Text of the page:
In response to your questions: 1. How much fat should you eat? The theory of the Low Carb High Fat (LCHF) diet is to eat when you are hungry and then until you are satisfied. Eat only natural foods and cut high processed refined carbs and sugar out of your diet. A quick example: for breakfast, I would eat a 2 egg omelet cooked in 1 TBSP (15 grams) of butter with a 1/2″ cube of cheese (60 grams, 40 % fat, and 240 calories). With a coffee and use 2 TBSP of whipping cream (30 grams, 33 % fat and 125 calories).

      2. How much is considered high fat? The high fats would be butter, whipping cream, cheese, avocados, and olive oil. These are all natural and healthy high fat foods. The unhealthy fat foods are trans fats otherwise known as partially hydrogenated oils which are used in fast food cooking, snacks and processed type foods.

      3. If your body isn’t using it, the excess will be converted to stored fat? It will be if it is not burned off. I lost 30 pounds using the LCHF diet and Intermittent fasting 2 times a week and have now managed my type 2 diabetes to the point that I do not worry about it. I can lose weight at will by fasting.

      4. So what’s the limit on that in terms of grams? I have never actually measured a limit in terms of grams, but if you eat meal by meal and not over eat by following the LCHF diet you should be good. Cook your meals in butter 1 or 2 TBSP or up to 30 grams, I usually eyeball a good tablespoon. You can cook meat, chicken or fish in the butter. Again I stress eat until you are satisfied. If you want a side salad use olive oil (2 TBSP or 30 grams) with a mixture of natural ingredient salad dressing.

      Thanks for reading the post and commenting.

      Jimmy.

  3. Carbs absolutely affect blood sugar. At least the simple carbs do. It’s the complex carbs that you want and are good for you. As a diabetic I have to know all about diabetes and blood sugar levels. You have to be very careful about what carbs and sugars you eat. The most important things are checking your blood sugar, eating right and exercising. So take the advice from the foods listed here and watch your carbohydrates. Nice article!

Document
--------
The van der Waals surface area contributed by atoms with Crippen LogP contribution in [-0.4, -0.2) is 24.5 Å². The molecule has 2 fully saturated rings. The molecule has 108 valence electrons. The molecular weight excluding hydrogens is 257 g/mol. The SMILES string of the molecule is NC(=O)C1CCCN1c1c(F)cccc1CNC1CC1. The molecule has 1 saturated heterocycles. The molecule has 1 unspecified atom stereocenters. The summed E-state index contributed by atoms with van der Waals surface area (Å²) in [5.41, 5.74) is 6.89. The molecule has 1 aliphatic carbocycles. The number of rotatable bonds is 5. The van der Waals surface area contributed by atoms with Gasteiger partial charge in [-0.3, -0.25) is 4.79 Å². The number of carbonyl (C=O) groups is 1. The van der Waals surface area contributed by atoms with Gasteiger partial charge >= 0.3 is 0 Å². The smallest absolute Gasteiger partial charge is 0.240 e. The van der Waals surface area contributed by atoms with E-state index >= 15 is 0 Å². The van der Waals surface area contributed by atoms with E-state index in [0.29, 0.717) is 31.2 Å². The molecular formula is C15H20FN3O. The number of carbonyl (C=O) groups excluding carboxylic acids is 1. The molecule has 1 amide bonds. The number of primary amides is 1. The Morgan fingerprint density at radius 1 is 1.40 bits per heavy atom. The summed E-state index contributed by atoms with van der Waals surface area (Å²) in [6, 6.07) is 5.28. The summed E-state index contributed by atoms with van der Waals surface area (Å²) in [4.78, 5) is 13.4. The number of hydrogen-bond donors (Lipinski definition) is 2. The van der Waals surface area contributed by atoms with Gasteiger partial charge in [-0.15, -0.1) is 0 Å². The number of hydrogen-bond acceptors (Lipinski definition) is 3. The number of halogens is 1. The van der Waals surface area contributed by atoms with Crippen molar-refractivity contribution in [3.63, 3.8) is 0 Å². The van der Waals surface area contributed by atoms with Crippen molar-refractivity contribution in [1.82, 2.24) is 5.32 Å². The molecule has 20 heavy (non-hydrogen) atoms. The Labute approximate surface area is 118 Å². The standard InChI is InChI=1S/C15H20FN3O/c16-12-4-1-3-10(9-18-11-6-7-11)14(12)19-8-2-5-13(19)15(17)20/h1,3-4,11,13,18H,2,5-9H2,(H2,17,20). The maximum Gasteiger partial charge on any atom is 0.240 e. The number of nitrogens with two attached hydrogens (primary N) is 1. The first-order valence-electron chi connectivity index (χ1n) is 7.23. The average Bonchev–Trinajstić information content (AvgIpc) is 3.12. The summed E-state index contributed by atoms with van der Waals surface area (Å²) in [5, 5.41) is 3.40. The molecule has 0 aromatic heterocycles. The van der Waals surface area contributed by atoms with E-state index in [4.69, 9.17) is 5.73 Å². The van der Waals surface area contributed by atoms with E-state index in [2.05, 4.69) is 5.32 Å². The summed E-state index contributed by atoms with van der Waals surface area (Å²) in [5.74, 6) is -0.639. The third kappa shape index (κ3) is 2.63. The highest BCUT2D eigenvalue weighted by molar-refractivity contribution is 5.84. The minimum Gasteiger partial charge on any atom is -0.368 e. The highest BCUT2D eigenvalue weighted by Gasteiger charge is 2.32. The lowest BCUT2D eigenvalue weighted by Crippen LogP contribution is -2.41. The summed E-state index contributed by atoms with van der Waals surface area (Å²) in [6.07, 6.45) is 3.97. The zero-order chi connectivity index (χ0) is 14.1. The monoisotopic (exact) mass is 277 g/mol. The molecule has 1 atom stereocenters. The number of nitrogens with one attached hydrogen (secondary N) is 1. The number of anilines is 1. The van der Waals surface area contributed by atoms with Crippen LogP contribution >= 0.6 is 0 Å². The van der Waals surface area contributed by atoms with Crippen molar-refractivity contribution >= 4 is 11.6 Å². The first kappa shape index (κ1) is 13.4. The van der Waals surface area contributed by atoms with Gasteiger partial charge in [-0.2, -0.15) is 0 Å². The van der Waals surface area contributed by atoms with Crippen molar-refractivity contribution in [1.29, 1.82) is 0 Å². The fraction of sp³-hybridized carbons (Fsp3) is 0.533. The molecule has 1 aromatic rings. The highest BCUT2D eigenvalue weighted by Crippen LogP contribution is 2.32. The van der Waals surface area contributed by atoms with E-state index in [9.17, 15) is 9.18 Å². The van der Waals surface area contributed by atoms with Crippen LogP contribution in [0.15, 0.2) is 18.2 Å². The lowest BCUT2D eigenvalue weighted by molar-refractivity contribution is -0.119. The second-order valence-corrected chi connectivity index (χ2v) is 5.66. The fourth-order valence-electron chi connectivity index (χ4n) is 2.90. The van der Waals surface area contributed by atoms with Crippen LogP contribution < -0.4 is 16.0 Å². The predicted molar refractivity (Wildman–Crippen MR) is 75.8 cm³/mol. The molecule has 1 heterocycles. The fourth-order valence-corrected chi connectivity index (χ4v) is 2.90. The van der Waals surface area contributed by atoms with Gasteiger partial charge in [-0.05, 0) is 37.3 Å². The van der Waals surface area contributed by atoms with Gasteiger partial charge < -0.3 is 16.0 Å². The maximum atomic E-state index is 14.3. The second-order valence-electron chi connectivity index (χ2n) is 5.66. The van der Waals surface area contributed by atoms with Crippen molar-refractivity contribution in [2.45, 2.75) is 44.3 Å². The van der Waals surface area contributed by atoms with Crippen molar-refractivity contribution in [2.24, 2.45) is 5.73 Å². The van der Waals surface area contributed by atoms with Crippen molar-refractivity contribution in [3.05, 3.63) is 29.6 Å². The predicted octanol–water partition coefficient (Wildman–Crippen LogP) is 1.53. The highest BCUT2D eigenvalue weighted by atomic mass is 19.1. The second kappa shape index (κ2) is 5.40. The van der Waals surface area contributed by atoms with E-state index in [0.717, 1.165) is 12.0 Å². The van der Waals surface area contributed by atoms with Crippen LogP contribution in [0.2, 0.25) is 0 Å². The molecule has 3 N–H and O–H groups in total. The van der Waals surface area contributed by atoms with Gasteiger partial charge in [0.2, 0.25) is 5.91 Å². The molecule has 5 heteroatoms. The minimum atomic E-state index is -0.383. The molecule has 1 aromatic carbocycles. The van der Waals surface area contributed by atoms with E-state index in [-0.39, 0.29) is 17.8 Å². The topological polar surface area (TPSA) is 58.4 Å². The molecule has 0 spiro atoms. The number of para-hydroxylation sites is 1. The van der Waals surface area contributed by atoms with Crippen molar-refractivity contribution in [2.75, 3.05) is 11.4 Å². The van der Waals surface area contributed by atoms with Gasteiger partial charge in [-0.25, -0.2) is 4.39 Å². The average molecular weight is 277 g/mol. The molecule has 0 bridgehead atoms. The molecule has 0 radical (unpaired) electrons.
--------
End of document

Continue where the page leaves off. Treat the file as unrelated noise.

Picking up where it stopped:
1. Hello Rob,

      I appreciate the comments.

      As a diabetic you absolutely have to watch your carb intake and if possible eliminate sugar from your diet. Do a blood glucose check everyday eat right exercise and if possible start Intermittent Fasting. The Intermittent Fasting will burn calories and weigh in no time. If you are a type 2 diabetic you will drop your A1c to a safe level very fast.

      Thanks again for dropping by.

      Jimmy.

  4. Hey Jimmy

    I love yr post! It is very informative and interesting.:)

    I didn’t know our carbs intake per day should equal 42 grams or less, that is great information for me. I am now trying to cut down on carbs and fats and eating more vegetables..

    My mum is a diabetic and it is not easy on her as she has to control her craves on sugary drinks. I always ask her to eat more vegetables and fruits instead … Sometimes I do sympathize with her as I know she is trying her best on her food diet.

    Thanks for yr awesome post on “Do carbs affect blood sugar”, keep up yr great work. 🙂

    1. Hello Jewel
      If you are not diabetic the 42 grams per day is not a must thing to do, but if you are diabetic you need to lower your carb intake. Anybody should lower and cut down on the sugar intake natural or be it sweeteners.
      Please inform your mum and have her drop by the site for any more information.
      Thanks for reading the post.
      Jimmy.

  5. Your diagrams brought me right back to my days in Biochemistry class. I am glad those days are over.

    You mentioned the 2 hour glucose tolerance test. What’s even worse is the 3 hour GTT where a fasting sample is taken, 75g of glucose given, then samples are taken 1 hour, 2 hour and 3 hours after the ingestion of the glucose. Not pleasant at all.

    Paying attention to your diet as you suggest (and I will add, leaning towards a plant based diet) is a good step towards controlling your blood sugar levels.

    Thanks for the reminders.

    1. Hello Freddie

      Thanks for your comment. Are you a type 1 diabetic? I believe in the LCHF diet, it is working for me.